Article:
But that’s okay.  I’m young.  I’m single.  I can go out into the world and do whatever I want.  (Assuming I get paid enough to pay off my student loans, that is.)

The thing is that people change.  I came to college to study what I’m passionate about, and I have had a blast.  But five years from now, my passions will be different.  Ten years from now, they’ll change even more.

I’m not worried about the future.  Maybe I should be, but I’m not.  I know vaguely where I want to go and, for now, that is more than enough.  The idea that I need to plan all the details of my life right now is ridiculous.  Who knows what will happen?  What’s the point of figuring it all out when it will probably change?

Life is about adventure.  I want to soak in as much as I can.  So I’m going to muddle through the now and embrace whatever comes next.

On my bookshelf

When I’m not running around doing campus ministry or diagramming sentences for Grammar & Language or working the circulation desk at the library, you can usually find me with a book.  (Actually, now that I think about it, I have a book in all three of those situations… but I digress).  I’m taking less credits than usual this semester, which means I have slightly more free time.  So, in true English major fashion, I’ve been filling my time with books!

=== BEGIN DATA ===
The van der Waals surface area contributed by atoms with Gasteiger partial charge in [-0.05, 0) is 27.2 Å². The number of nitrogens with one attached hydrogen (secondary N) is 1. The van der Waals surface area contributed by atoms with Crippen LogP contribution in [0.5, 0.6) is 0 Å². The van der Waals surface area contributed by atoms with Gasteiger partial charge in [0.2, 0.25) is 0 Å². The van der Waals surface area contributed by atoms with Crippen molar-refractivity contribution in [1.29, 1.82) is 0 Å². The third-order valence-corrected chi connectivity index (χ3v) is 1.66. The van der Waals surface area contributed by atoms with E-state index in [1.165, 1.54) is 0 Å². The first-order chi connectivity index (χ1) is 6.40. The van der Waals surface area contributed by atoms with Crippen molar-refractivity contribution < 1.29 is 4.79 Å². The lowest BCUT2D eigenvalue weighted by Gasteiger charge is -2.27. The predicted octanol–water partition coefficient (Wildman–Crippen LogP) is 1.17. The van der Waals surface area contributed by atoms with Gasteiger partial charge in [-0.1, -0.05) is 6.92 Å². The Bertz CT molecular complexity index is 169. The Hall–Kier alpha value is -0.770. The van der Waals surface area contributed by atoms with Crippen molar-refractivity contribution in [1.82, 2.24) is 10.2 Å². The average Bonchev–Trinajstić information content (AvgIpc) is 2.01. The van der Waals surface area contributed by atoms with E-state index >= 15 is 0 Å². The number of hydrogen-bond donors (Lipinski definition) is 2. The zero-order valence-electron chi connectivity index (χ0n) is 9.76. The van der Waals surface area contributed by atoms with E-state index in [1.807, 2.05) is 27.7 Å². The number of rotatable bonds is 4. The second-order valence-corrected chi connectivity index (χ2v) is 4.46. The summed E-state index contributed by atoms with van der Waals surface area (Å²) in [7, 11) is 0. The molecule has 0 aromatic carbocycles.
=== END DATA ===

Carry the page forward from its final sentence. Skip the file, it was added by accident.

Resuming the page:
Here’s what I’ve been reading lately.

1. Mary Barton by Elizabeth Gaskell

This is Elizabeth Gaskell’s first novel, a widely acclaimed work based on the actual murder, in 1831, of a progressive mill owner. It follows Mary Barton, daughter of a man implicated in the murder, through her adolescence, when she suffers the advances of the mill owner, and later through love and marriage. Set in Manchester, between 1837-42, it paints a powerful and moving picture of working-class life in Victorian England.

(Description from Goodreads)

The perks of being in a Victorian literature class is that I’m assigned books I’d read for fun.  I just finished Mary Barton this afternoon (a week earlier than the syllabus called for) and loved it!  Gaskell vividly describes life for the lower classes of Manchester, makes a complicated argument for the solution of class disatisfaction.  About halfway through the novel, Gaskell changes pace and I found myself unable to put the book down, wanting to know what happens to all the characters.  I found the end a bit unsatisfying, but am willing to forgive Gaskell for that.

2. The Selection series by Kiera Cass

For thirty-five girls, the Selection is the chance of a lifetime. The opportunity to escape the life laid out for them since birth. To be swept up in a world of glittering gowns and priceless jewels. To live in a palace and compete for the heart of gorgeous Prince Maxon.